# Prove an algorithm. Give directed graph edge weights such that weight of every cycle is 0

I need to construct a graph with the following properties:

1. $w(u, v)$ = $-w(v, u)$, for every edge $(u, v) \in E$
2. Weight of all $u \leadsto v$ paths is equal, for every $u, v \in V$ (this is zero weight cycle property from the title).
3. Weight of $s \leadsto t$ paths is maximal, for some input vertices $s$ and $t$

Yes, this originates from a flow problem.

And I know an algorithm that performs such construction. Let $d(u)$ denote $|s \leadsto u|$, the length of every path from $s$ to $u$.

Initialization:

Let $d(s) \leftarrow 0$, $d(t) \leftarrow 1$ and $d(v) \leftarrow$ some real value from $[0, 1)$, for every other vertex.

ITERATIONS ← some big value

perform ITERATIONs times:
new_d ← array for zeros

for ( vertex v in V )  # visit order is arbitrary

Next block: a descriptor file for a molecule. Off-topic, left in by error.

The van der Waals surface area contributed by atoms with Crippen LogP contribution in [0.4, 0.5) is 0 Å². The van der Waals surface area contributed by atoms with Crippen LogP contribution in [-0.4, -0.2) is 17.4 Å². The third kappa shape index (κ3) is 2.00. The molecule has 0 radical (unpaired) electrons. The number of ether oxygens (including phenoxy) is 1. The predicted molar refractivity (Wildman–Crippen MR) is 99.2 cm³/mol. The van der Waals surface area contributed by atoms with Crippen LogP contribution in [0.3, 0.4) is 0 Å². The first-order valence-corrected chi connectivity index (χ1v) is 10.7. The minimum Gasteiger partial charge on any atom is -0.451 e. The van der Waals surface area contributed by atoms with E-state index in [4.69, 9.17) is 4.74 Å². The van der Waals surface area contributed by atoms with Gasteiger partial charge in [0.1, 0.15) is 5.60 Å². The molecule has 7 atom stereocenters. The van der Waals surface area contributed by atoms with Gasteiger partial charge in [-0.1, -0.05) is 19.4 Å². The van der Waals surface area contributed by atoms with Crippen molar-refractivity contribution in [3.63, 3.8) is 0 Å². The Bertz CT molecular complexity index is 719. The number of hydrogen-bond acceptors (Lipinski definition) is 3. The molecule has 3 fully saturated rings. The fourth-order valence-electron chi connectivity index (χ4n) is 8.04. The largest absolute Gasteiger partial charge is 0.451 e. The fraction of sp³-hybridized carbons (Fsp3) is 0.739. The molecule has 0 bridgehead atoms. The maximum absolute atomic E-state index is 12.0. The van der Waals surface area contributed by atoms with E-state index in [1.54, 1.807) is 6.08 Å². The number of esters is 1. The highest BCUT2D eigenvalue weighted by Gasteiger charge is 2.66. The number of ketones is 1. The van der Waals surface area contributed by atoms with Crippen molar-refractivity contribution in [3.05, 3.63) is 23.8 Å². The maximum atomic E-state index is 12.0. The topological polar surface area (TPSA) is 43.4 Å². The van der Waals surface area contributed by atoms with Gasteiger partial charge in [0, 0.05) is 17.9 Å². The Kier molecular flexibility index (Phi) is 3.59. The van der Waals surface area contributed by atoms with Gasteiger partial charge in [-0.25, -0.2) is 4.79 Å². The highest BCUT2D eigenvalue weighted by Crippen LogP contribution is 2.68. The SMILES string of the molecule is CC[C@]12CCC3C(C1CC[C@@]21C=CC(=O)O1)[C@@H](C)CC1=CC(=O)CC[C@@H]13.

sum ← 0
for ( every edge (v, u) )
sum ← sum + d[u]
d[v] ← sum / degree[v]    # d[v] is an Arithmetic mean.

d ← new_d
d[s] ← 0
d[t] ← 1
end


That's it. Weight of edge $(u, v)$ is equal to $d(u) - d(v)$. I mentioned maximization of $s \leadsto t$ paths, and they are indeed maximal, as $d(v) < 1$ for every $v \neq t$. Weight can now scaled.

An example of algorithm output:

$0.384 = \frac{(0.461 + 0.539 + 0.154)}{3}$ and $0.154 = \frac{(0 + 0 + 2.30 + 3.84)}{4}$ I didn't draw inverse edges for convenience.

I don't know why this algorithm works as I don't get why arithmetic mean should be picked. Could anyone explain the sequence of thought one could get to arrive at the idea that distance to vertex should be an arithmetic mean of neighbour distances for the graph to satisfy second property?

• Presumably, a fixed point of this procedure – where every weight is equal to the arithmetic mean of neighbor distances – satisfies the zero weight cycle property. – Yuval Filmus Apr 28 '18 at 11:05